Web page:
An Interview with Sonya Whitaker, EdD

Sonya Whitaker, EdD, knows education inside and out. She’s held jobs as a classroom teacher, assistant principal, principal, central office administrator for the largest elementary school district in the state of Illinois, and at the district level, director of academic improvement and director of literacy. Many of her responsibilities have been and remain focused on continuous improvement of student achievement. She has said, “It is not enough to hope that our students will become literate individuals capable of making significant contributions to their communities and to society as a whole. Educators and policymakers must make the paradigm shifts in thinking and the systematic changes needed to increase the likelihood that all students experience academic success to the best of their individual abilities.”

Whitaker, also a published author and accomplished national speaker, believes one of the ways we can best help students (and campers) who may be struggling is through providing them the opportunity to experience culturally responsive learning environments. She spoke with Camping Magazine about her journey, lessons she’s learned along the way, and how camps can foster culturally responsive leadership.

Tell us about your background. What sticks out in your mind as the defining moments that shaped you growing up and in your early career?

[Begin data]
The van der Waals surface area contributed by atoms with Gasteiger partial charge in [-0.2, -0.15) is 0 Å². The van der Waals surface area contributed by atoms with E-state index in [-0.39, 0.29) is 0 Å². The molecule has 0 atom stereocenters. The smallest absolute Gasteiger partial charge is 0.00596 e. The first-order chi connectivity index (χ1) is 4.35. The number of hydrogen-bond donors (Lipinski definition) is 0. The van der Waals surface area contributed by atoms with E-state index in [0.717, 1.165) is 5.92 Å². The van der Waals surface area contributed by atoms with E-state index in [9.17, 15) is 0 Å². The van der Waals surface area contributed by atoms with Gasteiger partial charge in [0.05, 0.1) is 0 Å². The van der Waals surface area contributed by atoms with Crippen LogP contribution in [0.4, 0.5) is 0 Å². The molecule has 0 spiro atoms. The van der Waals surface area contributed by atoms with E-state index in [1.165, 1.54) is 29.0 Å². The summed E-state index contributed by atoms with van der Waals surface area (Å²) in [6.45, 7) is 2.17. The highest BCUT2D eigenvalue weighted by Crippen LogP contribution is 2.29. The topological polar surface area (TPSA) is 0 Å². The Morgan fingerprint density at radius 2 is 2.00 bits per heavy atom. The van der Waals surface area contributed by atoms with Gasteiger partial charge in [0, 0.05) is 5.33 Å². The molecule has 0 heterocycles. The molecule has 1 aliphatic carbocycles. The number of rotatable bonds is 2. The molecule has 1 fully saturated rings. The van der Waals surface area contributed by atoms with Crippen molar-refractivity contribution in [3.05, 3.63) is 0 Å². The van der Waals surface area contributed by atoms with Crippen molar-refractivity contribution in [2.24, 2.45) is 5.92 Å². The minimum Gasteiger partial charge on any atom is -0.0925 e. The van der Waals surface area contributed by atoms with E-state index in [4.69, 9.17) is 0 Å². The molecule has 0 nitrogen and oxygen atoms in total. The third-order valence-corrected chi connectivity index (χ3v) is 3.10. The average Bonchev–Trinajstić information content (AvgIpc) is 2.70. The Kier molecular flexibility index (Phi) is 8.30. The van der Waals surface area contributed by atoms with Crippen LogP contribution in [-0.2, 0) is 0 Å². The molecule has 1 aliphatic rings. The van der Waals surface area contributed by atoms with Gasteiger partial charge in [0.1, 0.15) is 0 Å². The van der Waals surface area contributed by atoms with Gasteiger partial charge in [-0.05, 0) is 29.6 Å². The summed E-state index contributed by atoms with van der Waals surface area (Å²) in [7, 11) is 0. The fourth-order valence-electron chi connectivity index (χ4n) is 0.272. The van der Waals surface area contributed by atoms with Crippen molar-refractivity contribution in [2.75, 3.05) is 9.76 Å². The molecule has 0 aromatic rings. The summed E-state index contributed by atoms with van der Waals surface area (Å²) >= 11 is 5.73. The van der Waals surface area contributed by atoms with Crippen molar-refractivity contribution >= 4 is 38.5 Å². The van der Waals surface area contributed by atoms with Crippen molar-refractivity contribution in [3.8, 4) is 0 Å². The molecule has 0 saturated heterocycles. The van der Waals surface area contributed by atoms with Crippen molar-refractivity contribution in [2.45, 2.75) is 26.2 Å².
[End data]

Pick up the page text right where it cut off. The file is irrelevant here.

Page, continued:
I am a teacher gone leader. I actually started out as a classroom teacher but had always aspired to administration — so much so that as a child in the summer when we played school in the garage, I wouldn’t play unless I got to be the principal. I’ve always been fascinated by teaching and leadership.

The defining moment I had, which I never realized would catapult me into a lifelong mission was this: Twenty-four years ago, I was a first-year teacher in Atlanta. I began to recognize in my students that there were some similarities among the group of children who weren’t making the academic, social, and behavioral gains I knew they were capable of. They were either children of color or children experiencing the effects of poverty. That second category describes children of all ethnic backgrounds.

As a direct result of that realization, I began to explore and research — and I was not a researcher before that — but I went into “action research,” meaning on-the-job analysis of what was happening.

A few years later, I married and moved to the state of Illinois. It’s hard for me to admit this, but I said to my husband, “I want to work in a more affluent school district.” Because, like anybody, I wanted to be on a winning team with a group of students who were successful, and my peers back in Atlanta had led me to believe that lack of resources was the reason students where I worked before weren’t doing as well.